Dov Charney, the controversial CEO of American Apparel, was ousted Wednesday by the company's board of directors, who said the action "grew out of an ongoing investigation into alleged misconduct."
The board voted to replace Charney as chairman and "notified him of its intent to terminate his employment as President and CEO for cause," according to a statement.
"This is not easy, but we felt the need to do what we did for the sake of the company," Allan Mayer, the company's newly-appointed co-chairman, told The Times. "Our decision to do what we did was not the result of any problems with the company's operations."
The termination is a dramatic turn for Charney, who has been dogged by lawsuits and allegations of misconduct for years, but has always served as the public face of the Los Angeles retailer. When reached by phone by a Times reporter, Charney hung up.
Mayer said the board launched an investigation earlier this year after "new information came to light."
Charney's behavior problems did not appear to be criminal in nature, but involved his personal conduct with women and poor judgement, said a source familiar with the matter.
Mayer said he expects some critics to question why the board didn't act sooner. But Mayer said, "a board can't make decisions on the basis of rumors and stories in newspapers."
The board voted unanimously to terminate Charney on Wednesday after its annual meeting, the source said.
"He was totally taken by surprise, which is part of the problem," the source said. "He's going to fight like hell to get this company back, but he won't succeed."
Charney's firing comes at a precarious time for American Apparel, which has been fighting to lift sales after years of lackluster performance and debt. The company said the move may trigger a default under its credit agreements, and it will talk with lenders about its obligations.
In 2013, American Apparel reported a net loss of $106.3 million, compared to a loss of $37.3 million in 2012. Facing a cash shortfall, the retailer in March announced plans to sell $30.5 million of stock to meet debt payments.
"We take no joy in this, but the board felt it was the right thing to do," Mayer said in the statement. "Dov Charney created American Apparel, but the company has grown much larger than any one individual and we are confident that its greatest days are still ahead."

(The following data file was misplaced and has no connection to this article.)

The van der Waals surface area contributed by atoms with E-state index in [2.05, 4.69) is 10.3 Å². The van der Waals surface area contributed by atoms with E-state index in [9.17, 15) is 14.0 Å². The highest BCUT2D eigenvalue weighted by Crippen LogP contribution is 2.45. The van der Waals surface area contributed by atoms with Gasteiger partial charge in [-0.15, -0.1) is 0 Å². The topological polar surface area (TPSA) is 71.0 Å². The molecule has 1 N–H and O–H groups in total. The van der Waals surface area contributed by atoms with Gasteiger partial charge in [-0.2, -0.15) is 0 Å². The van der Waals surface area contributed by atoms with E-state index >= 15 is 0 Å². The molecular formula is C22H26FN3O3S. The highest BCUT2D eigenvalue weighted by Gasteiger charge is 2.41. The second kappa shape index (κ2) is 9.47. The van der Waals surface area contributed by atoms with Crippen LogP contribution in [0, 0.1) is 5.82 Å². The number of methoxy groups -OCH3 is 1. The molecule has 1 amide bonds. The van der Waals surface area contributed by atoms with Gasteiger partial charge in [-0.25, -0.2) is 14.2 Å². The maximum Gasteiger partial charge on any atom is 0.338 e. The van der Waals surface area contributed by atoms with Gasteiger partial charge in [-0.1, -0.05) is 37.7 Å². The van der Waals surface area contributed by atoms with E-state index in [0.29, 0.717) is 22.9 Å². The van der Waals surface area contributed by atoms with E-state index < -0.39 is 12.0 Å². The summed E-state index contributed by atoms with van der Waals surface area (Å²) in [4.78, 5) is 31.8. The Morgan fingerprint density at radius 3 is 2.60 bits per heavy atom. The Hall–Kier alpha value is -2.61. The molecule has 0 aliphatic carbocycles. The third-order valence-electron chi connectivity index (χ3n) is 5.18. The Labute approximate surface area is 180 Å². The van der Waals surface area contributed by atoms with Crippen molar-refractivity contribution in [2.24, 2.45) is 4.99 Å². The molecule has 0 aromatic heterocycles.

Charney, 45, was born in Montreal and attended Tufts University where he ran American Apparel out of his dorm room. He moved the business to Los Angeles in 1997.
American Apparel began as a wholesale brand and expanded in 2003 into the retail market.
In his battles with those who accused him sexual harassment, he previously had been publicly backed by the company.
In 2011, American Apparel lashed out when four female former employees filed a sexual harassment suit. At the time, the company told The Times that the four women were friends who were colluding to "shake down" Charney and the company for money and that it had "voluminous evidence" to prove that the allegations were false.
In 2012, Charney was accused in a wrongful termination suit of choking and rubbing dirt in the face of a former store manager in Malibu. Charney also was accused of calling the employee "a wannabe Jew" and a "fag" and asked if he was sleeping with a certain girl. The company denied the allegations.
He has also become a well-known advocate for the Made in the U.S.A. movement and for immigration reform. American Apparel's clothing is manufactured out of a factory in downtown Los Angeles, and he has emphasized that the company is "sweatshop-free."
Still, in recent years, the company has had to remove a third of its workforce after employees were found without required documentation. And its ads, some shot by Charney, have raised eyebrows or racy themes in public locations.
This year American Apparel has fought to retain its listing on the
According to the release regarding Charney's ouster, American Apparel has about 10,000 employees and retail stores in 20 countries.
Board members said Wednesday that they planned to work with a search firm to identify a permanent chief executive.
Times staff writer Megan Garvey contributed to this report